Birth of Violence by Chelsea Wolfe album review for Northern Transmissions

Sargent House


Chelsea Wolfe

Birth of Violence

Chelsea Wolfe creates urgent desolation blues, spinning somber Americana into cinematic modern highway ballads. Her gift as a songwriter is never more apparent than when she strips her songs down to a few key elements. As a result, her solemn majesty and ominous elegance are more potent than ever on her newest LP, Birth of Violence.

Birth of Violence is a return to the reclusive nature of heChelsea Wolfe Drops Video For “Be All Things”r earlier recordings, written and recorded in the solitude of her remote home in Northern California. The sparse acoustic arrangements allow for Wolfe’s woeful longing and beguiling gravity to settle without overcrowding her haunting narratives. The album stretches her innate skillset, bleeding into the realms of experimental freak folk, while keeping her tethered to the singer-songwriter tradition. But rather than using her music as a confessional or diary, Wolf tends to gravitate to more esoteric experiences and age-old themes.

“I wanted to write some sort of escapist music; songs that were just about being in your body, and getting free,” Wolfe says of the album before extrapolating on the broader scope of her new collection of songs. “You’re just bombarded with constant bad news, people getting fucked over and killed for shitty reasons or for no reason at all, and it seems like the world has been in tears for months, and then you remember it’s been fucked for a long time, it’s been fucked since the beginning. It’s overwhelming and I have to write about it.”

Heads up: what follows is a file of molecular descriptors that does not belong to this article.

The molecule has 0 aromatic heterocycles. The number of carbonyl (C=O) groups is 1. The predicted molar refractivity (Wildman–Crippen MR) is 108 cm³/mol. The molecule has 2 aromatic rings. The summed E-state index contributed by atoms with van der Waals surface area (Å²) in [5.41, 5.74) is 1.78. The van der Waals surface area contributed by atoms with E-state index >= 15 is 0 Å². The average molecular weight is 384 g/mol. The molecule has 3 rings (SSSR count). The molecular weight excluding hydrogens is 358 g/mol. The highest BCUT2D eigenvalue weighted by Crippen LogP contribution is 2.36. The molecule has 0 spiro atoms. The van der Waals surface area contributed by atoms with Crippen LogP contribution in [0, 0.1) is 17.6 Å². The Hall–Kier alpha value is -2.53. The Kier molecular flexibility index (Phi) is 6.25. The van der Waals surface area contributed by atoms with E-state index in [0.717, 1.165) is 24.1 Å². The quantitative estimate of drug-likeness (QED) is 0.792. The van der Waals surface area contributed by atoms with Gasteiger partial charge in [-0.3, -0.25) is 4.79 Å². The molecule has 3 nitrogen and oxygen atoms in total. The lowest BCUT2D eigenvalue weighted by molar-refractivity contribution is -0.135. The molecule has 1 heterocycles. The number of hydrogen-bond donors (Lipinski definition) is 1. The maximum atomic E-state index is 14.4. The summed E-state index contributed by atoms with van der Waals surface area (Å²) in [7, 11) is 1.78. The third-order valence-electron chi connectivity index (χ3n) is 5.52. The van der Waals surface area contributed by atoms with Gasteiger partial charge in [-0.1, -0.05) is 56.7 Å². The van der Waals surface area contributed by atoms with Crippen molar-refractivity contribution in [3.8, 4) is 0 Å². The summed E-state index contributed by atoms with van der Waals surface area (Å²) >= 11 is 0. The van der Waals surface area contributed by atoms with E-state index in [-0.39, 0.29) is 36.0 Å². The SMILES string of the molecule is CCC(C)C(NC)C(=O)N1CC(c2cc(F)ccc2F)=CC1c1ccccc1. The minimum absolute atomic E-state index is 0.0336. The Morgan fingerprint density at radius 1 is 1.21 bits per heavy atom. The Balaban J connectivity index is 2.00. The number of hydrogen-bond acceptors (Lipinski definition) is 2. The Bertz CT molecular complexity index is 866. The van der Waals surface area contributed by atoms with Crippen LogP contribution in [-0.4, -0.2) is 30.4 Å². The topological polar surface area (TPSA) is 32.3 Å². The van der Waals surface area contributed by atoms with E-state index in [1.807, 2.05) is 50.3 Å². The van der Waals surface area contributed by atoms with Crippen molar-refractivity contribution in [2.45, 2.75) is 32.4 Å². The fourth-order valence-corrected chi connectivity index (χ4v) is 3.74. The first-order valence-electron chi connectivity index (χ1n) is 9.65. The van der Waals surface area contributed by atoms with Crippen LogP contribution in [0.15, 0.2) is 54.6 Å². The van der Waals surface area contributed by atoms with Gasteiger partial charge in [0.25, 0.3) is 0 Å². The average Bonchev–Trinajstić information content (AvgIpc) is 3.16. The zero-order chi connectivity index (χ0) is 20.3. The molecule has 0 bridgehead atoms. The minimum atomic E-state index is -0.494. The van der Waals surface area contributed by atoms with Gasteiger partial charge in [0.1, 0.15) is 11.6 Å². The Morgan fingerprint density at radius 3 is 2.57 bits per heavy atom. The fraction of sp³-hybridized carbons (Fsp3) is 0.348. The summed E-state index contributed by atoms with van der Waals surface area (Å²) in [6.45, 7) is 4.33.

It’s an album that Wolfe sees as a kind of exorcism. “The record became very personal in that way,” she reflect. “I wanted to open up more, but also create my own reality.” Wolf howls at the moon with the painful reverie “When Anger Turns to Honey” while drowning her troubles in the Radiohead-esque warmth of “Erde.” The album closer, “The Mother Road” is the most like her earlier work, reminding us of her ease with more straightforward Americana material.

It seems as though every Chelsea Wolfe album is cathartic, but never before has both the artist and her audience so desperately needed this kind of emotional purging.

review by Mike Ollinger

Birth of Violence comes out on September 14th via Sargent House